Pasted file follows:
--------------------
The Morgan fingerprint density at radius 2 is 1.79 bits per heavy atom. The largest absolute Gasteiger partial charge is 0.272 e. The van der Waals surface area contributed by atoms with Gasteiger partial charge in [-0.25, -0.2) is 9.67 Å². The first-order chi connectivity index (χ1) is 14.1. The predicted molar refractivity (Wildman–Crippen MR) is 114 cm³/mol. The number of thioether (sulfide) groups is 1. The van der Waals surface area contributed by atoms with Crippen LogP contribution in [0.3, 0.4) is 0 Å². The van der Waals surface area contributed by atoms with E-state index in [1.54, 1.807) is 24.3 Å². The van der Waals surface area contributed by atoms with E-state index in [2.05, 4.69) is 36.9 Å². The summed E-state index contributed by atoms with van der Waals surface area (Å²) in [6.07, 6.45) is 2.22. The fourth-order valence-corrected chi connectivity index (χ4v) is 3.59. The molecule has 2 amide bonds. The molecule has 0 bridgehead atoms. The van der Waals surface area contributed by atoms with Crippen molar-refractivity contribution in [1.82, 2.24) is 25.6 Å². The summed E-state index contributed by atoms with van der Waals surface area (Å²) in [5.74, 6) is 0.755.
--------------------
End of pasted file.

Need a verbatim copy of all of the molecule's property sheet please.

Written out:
The Morgan fingerprint density at radius 2 is 1.79 bits per heavy atom. The largest absolute Gasteiger partial charge is 0.272 e. The van der Waals surface area contributed by atoms with Gasteiger partial charge in [-0.25, -0.2) is 9.67 Å². The first-order chi connectivity index (χ1) is 14.1. The predicted molar refractivity (Wildman–Crippen MR) is 114 cm³/mol. The number of thioether (sulfide) groups is 1. The van der Waals surface area contributed by atoms with Crippen LogP contribution in [0.3, 0.4) is 0 Å². The van der Waals surface area contributed by atoms with E-state index in [1.54, 1.807) is 24.3 Å². The van der Waals surface area contributed by atoms with E-state index in [2.05, 4.69) is 36.9 Å². The summed E-state index contributed by atoms with van der Waals surface area (Å²) in [6.07, 6.45) is 2.22. The fourth-order valence-corrected chi connectivity index (χ4v) is 3.59. The molecule has 2 amide bonds. The molecule has 0 bridgehead atoms. The van der Waals surface area contributed by atoms with Crippen molar-refractivity contribution in [1.82, 2.24) is 25.6 Å². The summed E-state index contributed by atoms with van der Waals surface area (Å²) in [5.74, 6) is 0.755.